• Encouragement and inspiration for the Training Team as they prepare to continue to provide training sessions and information to the staff.
  • God’s Will would be accomplished in the upcoming elections.
Soap making in Tanzania

Soap making in Tanzania

Praise God for the innovation of the Church during the time of COVID-19. One Tanzanian church is employing local mothers to make soap, providing them with an income to care for their children, including two-year-old Samir.   Read more open_in_new

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Please note: Due to the current pandemic, most child development centres in Tanzania are temporarily closed. Our local church partners continue to meet the urgent needs of the children through home-based care.

A snapshot of Compassion's Child Sponsorship Program in Tanzania

Compassion’s program is contextualised across countries and communities, as well as age groups.

  • Children aged 1 to 3 receive home-based care.
  • Children aged 3 to 5 visit the Compassion centre for six hours on Saturday.
  • Children aged 6 to 11 attend for six hours on Saturday and two hours during the week.
  • Students aged 12 to 18 attend for four hours on Saturday and four hours on a weekday.
  • Students aged 19 and older attend the centre for four hours during the week.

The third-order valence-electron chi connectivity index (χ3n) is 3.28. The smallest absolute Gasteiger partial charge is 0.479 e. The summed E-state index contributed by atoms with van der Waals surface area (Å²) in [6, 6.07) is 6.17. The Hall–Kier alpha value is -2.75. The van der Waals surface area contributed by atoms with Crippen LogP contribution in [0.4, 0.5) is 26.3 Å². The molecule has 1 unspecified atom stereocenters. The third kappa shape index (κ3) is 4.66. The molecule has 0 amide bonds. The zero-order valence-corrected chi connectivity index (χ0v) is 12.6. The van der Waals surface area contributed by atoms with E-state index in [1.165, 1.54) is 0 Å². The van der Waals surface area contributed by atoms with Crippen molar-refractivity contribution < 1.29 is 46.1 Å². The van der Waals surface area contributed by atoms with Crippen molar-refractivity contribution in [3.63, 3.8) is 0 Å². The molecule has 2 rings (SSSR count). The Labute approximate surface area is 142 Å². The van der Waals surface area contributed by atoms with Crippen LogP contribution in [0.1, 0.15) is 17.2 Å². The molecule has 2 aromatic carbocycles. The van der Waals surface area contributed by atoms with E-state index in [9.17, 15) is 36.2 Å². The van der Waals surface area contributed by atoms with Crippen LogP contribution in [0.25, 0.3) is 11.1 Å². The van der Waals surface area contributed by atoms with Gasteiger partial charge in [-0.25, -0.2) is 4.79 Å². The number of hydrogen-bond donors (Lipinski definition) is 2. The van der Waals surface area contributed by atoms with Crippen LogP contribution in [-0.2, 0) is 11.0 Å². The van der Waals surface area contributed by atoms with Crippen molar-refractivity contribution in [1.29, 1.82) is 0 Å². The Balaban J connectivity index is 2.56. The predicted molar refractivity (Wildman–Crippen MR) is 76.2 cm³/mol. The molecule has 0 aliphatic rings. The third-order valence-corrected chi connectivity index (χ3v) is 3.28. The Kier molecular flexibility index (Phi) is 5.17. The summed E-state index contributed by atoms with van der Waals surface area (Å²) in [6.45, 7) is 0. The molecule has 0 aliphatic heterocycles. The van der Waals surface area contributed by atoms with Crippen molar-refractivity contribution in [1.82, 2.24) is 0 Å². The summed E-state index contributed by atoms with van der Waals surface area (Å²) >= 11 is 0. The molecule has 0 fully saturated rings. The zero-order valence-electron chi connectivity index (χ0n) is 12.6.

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Compassion Program Activities in Tanzania

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Compassion assisted children in Tanzania typically attend program activities at their local child development centre on Saturdays, as well as a couple of hours after school during the week. Here is an example of what a typical program day looks like for children in Tanzania.

8:00am - Breakfast and a time of devotion. When they arrive, children are usually given tea served with a snack, usually an egg, bread or buns.

9:00am - Spiritual lessons, when children sing songs and learn Bible stories.

10:30am - Break time, when children can play in a safe environment and develop friendships.

11:00am - Social-emotional lessons ranging from conflict resolution to developing healthy self-esteem and a godly character. Children often come from challenging home environments and are taught social and personal skills.

12:00pm - Lunch and social time. Children usually share in a meal that comprises rice and beef, beans, ugali (stiff porridge) and fruit. Local staff aim to increase children’s protein intake.

1:00pm - Health lessons, in which children learn practical health and hygiene tips. Example topics include how to prevent malaria and HIV transmission.